William Henry Drummond was an Irish-Canadian poet of the second half of the 19th century who lived a relatively short life and yet made a huge impact on the Canadian poetry loving public. He specialised in humorous dialect poems that were instantly appealing and he became “one of the most widely-read and loved poets” in Canada.” Alongside this he was a qualified medical practitioner, having a medical practice in Montreal for many years. He dabbled in silver mine exploration, was a much in demand public speaker and a regular contributor to a number of periodicals.
His birth name was William Henry Drumm, born in County Leitrim, Ireland on the 13th April 1854. These were times of great poverty in Ireland and the family took the opportunity to emigrate to Canada when William was 10 years old. The father changed the family name to Drummon but, within two years of arriving in the new land, he was dead. Severe financial difficulties were ahead but they somehow prevailed. William was sent to be a trainee telegraph operator at the age of 14 in a Quebec lumber town. He came across many interesting characters here and began to formulate his ideas for future writing based on these people. Once he had reached 21 he elected to change the family name once more, adding a single letter to make it Drummond.
Shortly after this he decided to take up medical studies and, after much struggle he succeeded. Over the next few years he practiced medicine in a number of Eastern townships and then Montreal. He married a Jamaican woman here who became his biographer later on. His writing was becoming more and more important and included a poem that was almost a parody of the famous Wreck of the Hesperus by Henry Wadsworth Longfellow. Drummond’s version was called The Wreck of the Julie Plante, written in 1879 and follows the same stanza form as Longfellow’s poem. Here is the first verse of the poem and the last one, which is the moral of the story:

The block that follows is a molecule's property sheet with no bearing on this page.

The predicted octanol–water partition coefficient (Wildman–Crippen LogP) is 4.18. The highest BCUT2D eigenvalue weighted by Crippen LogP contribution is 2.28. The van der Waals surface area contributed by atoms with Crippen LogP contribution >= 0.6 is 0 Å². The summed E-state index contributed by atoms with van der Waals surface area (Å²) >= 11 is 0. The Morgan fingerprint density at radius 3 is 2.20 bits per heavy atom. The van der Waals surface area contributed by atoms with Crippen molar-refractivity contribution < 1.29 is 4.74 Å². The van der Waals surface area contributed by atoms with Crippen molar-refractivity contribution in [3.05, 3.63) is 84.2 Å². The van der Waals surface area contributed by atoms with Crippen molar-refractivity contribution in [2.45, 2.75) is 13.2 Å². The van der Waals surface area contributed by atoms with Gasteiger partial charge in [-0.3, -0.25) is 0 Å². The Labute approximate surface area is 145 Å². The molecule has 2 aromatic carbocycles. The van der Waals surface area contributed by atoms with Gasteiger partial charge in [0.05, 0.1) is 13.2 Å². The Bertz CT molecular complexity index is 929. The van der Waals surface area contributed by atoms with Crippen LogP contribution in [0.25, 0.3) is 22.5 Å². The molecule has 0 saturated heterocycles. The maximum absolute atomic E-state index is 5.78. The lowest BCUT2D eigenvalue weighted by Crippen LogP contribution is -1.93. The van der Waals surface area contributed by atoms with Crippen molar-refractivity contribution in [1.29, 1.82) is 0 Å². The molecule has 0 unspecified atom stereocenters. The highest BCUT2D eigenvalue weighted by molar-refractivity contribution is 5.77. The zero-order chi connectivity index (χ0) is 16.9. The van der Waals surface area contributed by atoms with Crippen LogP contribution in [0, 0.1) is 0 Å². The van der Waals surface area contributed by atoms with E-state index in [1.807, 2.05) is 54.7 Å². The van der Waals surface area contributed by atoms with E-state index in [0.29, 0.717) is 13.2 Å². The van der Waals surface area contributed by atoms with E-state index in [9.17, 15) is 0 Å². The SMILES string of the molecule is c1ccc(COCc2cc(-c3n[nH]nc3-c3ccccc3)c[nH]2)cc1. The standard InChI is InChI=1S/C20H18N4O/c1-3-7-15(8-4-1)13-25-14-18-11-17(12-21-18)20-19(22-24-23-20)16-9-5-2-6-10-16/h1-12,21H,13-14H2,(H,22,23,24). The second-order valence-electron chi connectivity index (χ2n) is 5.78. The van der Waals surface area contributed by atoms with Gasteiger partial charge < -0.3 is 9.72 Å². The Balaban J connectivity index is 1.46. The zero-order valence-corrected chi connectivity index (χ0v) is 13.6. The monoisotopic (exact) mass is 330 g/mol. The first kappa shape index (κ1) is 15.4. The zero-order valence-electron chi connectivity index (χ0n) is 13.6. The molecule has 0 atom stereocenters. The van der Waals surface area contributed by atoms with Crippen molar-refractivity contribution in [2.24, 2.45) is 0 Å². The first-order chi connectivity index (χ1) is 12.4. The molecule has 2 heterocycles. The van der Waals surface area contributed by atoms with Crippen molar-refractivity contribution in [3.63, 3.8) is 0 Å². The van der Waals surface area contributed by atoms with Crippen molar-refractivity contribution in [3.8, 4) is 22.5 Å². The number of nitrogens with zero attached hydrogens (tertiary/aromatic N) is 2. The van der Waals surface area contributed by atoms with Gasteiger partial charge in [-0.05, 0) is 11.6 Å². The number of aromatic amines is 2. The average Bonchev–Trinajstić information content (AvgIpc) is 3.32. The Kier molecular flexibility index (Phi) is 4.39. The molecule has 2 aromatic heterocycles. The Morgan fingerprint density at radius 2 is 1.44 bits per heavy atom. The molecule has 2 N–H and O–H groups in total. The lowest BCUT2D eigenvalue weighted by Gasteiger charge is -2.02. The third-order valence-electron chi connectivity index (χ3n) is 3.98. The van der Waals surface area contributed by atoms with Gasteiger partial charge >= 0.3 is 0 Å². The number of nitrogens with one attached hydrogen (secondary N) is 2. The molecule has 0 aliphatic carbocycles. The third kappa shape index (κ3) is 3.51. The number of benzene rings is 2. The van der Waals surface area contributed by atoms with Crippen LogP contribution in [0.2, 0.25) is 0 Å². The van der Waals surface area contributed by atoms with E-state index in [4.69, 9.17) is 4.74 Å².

Another very popular piece of work was called Right Minds and included the poignant lines:
Ironically its popularity almost resulted in Drummond losing all acknowledgement that it was his. It was incorporated into other work, recited and repeated over and over with the locations in his poem being changed. It became his most anthologised poem and, eventually, some people forgot that it was originally his.
Although a lot of Drummond’s work was humorous some was much more serious, a good example describing his wife’s painful recovery from the death of their first child. Written in 1895, he called it Le Vieux Temps. A first collection was published soon after and The Habitant became the body of work that established the name of William Henry Drummond as a great writer of dialect verse. This was a style of writing that did not survive much beyond his death in 1907. Longfellow called him “’The pathfinder of a new land of song” and French-Canadians embraced this immigrant poet wholeheartedly, accepting that his gentle mocking of the indigenous people was not done with any malice whatsoever.
Drummond was a very much respected literary speaker and often found himself with more requests than he had time for, covering the whole of Canada and the United States. His work was selling in huge numbers and life was looking very good. He went with his brother to the Ontario silver mining area and they had some success there too. He also wrote poems about life in the north of the country. But then, unexpectedly, tragedy struck.
Following a short visit to New York and Washington DC with his wife during the spring of 1907 they returned to Ontario and Drummond suffered a sudden and fatal cerebral haemorrhage and the country had lost one of his most loved poets.
William Henry Drummond died on the morning of April 6th 1907, aged only 48.